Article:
John Stossell has a great piece detailing some of the overwhelming evidence that competition in education works. Among the examples he provides comes from the poorest parts of the world. He writes:

[James] Tooley is a professor of education policy who spends most of every year in some of the poorest parts of Africa, India and China. For 10 years, he’s studied how poor kids do in “free” government schools and — hold on — private schools. That’s right. In the worst slums, private for-profit schools educate kids better than the government’s schools do.

Tooley finds as many as six private schools in small villages. “The majority of (poor) schoolchildren are in private school, and these schools outperform government schools at a fraction of the teacher cost,” he says.

Why do parents with meager resources pass up “free” government schools and sacrifice to send their children to private schools? Because, as one parent told the BBC, the private owner will do something that’s virtually impossible in America’s government schools: replace teachers who do not teach.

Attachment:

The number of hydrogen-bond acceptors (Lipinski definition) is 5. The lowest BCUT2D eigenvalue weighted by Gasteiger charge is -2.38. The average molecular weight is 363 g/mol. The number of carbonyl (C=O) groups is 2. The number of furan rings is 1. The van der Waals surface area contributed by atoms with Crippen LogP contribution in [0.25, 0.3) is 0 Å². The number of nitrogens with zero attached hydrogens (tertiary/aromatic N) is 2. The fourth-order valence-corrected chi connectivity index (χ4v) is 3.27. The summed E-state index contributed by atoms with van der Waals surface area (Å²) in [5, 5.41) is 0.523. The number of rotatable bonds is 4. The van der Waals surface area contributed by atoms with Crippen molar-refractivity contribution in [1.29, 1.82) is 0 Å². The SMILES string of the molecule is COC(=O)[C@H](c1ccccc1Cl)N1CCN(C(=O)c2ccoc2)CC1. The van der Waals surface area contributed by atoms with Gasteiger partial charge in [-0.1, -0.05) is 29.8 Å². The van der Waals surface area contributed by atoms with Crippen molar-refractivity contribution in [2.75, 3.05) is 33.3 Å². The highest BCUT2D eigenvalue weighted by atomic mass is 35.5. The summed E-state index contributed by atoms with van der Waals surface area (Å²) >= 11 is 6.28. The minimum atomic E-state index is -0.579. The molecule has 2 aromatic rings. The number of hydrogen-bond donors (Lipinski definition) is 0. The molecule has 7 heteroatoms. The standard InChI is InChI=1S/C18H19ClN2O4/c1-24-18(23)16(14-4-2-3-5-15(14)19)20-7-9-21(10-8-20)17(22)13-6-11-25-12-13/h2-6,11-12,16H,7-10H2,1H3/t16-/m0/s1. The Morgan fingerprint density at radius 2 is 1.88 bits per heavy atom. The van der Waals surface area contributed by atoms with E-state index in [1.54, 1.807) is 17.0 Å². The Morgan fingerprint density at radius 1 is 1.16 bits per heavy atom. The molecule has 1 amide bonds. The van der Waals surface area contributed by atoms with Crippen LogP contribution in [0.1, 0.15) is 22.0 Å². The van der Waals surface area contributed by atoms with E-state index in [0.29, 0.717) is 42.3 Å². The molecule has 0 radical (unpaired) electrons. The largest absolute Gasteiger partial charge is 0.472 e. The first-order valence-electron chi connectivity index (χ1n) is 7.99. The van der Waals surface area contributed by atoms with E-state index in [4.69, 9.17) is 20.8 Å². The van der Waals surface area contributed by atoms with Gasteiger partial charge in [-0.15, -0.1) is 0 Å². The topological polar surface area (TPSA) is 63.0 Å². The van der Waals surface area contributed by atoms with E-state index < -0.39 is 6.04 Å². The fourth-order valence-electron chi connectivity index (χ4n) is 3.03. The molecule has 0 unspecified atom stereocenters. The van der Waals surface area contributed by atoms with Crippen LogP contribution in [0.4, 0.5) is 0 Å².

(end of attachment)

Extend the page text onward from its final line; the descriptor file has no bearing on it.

As in America, the elitist establishment in those countries scoffs at the private schools and the parents who choose them. A woman who runs government schools in Nigeria calls such parents “ignoramuses.”

But that can’t be true. Tooley tested kids in both kinds of schools, and the private-school students score better.

Stossel also reminds us that teachers’ unions care about teachers-not about kids. Here’s the quote he includes from D.C. teachers union head, George Parker, explaining why he’s against the voucher program: “Parents are voting with their feet. … As kids continue leaving the system, we will lose teachers. Our very survival depends on having kids in D.C. schools so we’ll have teachers to represent.”

Yes, perhaps this is at the core of so many establishment Democrats’ hostility to education freedom. They see the public school system as a gigantic jobs program. It’s purpose is to provide work for thousands of mediocre teachers; it’s not about educating children at all. At least, when you look at it that way, the system makes a little sense.